How to avoid installation of malware?

It is important not to open attachments and website links in emails without being sure that it is safe. Especially when emails are received from unknown, suspicious addresses, and are irrelevant. It is common that scammers disguise such emails as important, official, use names of well known poeple, companies, etc. All software should be downloaded by using direct links and from official websites. Channels like third party downloaders, unofficial pages, Peer-to-Peer networks, etc., often are used to proliferate malicious files, programs. It is not safe to use third party installers too. Furthermore, installed software must be updated and activated with tools and/or implemented functions that are provided by official software developers. It is not legal to activate licensed software with various software 'cracking' tools. One more way to keep a computer safe is to regularly scan it for threats with some reputable antivirus or anti-spyware solution (software). If you've already opened malicious attachments, we recommend running a scan with Malwarebytes for Windows to automatically eliminate infiltrated malware.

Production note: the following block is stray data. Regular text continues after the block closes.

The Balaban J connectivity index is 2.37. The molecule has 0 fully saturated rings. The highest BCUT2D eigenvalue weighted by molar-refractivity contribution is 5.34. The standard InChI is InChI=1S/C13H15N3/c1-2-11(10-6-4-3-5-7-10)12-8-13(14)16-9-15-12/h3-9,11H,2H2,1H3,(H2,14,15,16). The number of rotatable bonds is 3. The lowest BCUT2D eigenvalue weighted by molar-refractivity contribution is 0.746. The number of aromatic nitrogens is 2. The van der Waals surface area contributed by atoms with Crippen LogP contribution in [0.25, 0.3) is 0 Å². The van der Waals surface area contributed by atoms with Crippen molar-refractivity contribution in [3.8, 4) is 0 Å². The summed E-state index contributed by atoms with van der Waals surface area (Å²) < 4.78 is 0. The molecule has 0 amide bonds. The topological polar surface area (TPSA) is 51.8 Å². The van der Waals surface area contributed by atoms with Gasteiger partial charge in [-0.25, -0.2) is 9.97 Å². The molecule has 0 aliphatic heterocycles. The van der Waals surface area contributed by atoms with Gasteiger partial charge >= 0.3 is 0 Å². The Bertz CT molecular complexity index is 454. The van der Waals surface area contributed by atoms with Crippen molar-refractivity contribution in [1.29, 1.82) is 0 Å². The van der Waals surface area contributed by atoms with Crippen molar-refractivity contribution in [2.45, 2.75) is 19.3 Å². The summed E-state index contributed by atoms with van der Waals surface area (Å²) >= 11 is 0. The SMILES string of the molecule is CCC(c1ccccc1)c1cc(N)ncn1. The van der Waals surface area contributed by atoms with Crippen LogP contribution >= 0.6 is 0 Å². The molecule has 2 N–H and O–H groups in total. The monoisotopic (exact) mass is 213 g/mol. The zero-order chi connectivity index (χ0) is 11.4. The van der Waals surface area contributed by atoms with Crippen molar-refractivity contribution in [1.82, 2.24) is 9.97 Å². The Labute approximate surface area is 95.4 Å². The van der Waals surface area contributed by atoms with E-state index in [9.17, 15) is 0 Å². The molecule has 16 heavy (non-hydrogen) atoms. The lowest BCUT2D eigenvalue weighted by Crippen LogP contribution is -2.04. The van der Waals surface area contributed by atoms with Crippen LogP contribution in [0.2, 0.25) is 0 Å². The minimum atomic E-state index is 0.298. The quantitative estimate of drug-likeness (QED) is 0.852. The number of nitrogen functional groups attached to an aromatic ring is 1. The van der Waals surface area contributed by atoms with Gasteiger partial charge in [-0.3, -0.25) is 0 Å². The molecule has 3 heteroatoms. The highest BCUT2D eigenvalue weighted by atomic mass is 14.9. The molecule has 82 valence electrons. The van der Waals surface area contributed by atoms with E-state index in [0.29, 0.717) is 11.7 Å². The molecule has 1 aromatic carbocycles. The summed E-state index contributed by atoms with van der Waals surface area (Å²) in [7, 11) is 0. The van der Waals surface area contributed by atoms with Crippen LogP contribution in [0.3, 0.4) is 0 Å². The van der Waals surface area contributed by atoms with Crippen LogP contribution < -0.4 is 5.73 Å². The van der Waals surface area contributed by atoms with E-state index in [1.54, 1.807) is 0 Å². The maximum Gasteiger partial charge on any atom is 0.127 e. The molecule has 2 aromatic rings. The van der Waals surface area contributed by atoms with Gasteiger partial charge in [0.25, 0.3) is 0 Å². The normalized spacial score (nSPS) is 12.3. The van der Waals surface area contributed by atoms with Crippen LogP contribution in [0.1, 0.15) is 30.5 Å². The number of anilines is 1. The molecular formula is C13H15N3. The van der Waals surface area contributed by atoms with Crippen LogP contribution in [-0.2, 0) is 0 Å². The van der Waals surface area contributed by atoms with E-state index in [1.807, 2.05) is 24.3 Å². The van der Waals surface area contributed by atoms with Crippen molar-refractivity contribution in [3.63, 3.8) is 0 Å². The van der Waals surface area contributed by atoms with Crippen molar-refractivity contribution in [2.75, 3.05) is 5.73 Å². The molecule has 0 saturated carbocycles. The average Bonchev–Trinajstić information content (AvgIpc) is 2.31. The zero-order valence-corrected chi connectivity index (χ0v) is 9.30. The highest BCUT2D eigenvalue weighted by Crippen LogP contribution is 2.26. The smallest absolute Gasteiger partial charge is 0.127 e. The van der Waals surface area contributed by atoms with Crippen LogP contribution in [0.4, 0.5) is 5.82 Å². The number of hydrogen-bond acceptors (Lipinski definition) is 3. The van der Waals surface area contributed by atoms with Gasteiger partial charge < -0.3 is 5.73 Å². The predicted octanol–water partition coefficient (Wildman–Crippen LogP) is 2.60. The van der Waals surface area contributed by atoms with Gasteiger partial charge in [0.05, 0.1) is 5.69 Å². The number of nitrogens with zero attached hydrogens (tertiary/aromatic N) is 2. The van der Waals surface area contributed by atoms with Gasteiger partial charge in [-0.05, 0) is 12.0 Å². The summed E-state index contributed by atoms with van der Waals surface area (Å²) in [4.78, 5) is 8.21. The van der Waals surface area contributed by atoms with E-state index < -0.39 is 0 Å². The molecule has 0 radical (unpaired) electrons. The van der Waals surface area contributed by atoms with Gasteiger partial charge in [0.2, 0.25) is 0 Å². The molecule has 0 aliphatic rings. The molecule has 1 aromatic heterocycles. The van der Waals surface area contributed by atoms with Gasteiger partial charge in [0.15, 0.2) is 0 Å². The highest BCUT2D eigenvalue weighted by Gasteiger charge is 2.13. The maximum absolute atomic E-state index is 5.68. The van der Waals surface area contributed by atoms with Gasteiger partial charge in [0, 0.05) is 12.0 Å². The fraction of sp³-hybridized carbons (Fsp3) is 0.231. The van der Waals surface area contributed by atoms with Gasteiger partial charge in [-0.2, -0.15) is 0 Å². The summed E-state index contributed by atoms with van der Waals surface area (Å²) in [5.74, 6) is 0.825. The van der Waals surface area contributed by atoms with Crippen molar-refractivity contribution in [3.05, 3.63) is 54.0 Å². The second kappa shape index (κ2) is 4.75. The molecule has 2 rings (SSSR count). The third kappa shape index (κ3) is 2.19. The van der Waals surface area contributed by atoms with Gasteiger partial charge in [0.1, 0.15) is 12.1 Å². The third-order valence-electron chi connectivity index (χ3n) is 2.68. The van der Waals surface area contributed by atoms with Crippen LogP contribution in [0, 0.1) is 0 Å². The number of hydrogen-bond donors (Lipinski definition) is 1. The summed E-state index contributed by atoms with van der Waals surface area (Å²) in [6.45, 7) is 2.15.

Text presented in the "COVID-19 Cases Surpassed 300,000 Email Scam" email letter:

Subject: HIGH ALERT: COVID-19 cases surpassed 300,000 globally

Distributed via the CDC Health Alert Network
March 24, 2020

Update list of new cases around your city are available at ( hxxps:// )

You are immediately advised to go through the cases above to avoid potential hazards.

Department of Health
National Contact Center
National Center for Health Marketing
Division of eHealth Marketing
Centers for Disease control Prevention

Screenshot of a fake Outlook login page:

fake outlook login website